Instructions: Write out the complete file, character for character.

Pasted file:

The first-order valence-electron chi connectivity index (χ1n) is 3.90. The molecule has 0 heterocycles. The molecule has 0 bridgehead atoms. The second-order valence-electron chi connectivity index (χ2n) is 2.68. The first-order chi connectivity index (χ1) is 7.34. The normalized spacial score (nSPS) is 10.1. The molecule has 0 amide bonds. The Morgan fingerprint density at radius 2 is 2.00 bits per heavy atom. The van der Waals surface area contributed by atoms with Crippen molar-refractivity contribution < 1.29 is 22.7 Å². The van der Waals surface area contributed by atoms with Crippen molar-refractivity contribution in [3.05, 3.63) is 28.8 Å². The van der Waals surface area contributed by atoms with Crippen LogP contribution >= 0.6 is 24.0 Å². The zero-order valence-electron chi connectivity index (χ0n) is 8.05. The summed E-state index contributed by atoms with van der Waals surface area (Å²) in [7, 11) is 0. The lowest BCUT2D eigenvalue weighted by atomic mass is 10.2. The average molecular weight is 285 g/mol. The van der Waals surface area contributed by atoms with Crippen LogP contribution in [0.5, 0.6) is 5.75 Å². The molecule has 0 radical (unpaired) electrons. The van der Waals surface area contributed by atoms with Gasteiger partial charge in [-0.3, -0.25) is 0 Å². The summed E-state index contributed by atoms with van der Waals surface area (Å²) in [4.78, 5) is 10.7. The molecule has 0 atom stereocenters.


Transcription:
The first-order valence-electron chi connectivity index (χ1n) is 3.90. The molecule has 0 heterocycles. The molecule has 0 bridgehead atoms. The second-order valence-electron chi connectivity index (χ2n) is 2.68. The first-order chi connectivity index (χ1) is 7.34. The normalized spacial score (nSPS) is 10.1. The molecule has 0 amide bonds. The Morgan fingerprint density at radius 2 is 2.00 bits per heavy atom. The van der Waals surface area contributed by atoms with Crippen molar-refractivity contribution < 1.29 is 22.7 Å². The van der Waals surface area contributed by atoms with Crippen molar-refractivity contribution in [3.05, 3.63) is 28.8 Å². The van der Waals surface area contributed by atoms with Crippen LogP contribution >= 0.6 is 24.0 Å². The zero-order valence-electron chi connectivity index (χ0n) is 8.05. The summed E-state index contributed by atoms with van der Waals surface area (Å²) in [7, 11) is 0. The lowest BCUT2D eigenvalue weighted by atomic mass is 10.2. The average molecular weight is 285 g/mol. The van der Waals surface area contributed by atoms with Crippen LogP contribution in [0.5, 0.6) is 5.75 Å². The molecule has 0 radical (unpaired) electrons. The van der Waals surface area contributed by atoms with Gasteiger partial charge in [-0.3, -0.25) is 0 Å². The summed E-state index contributed by atoms with van der Waals surface area (Å²) in [4.78, 5) is 10.7. The molecule has 0 atom stereocenters.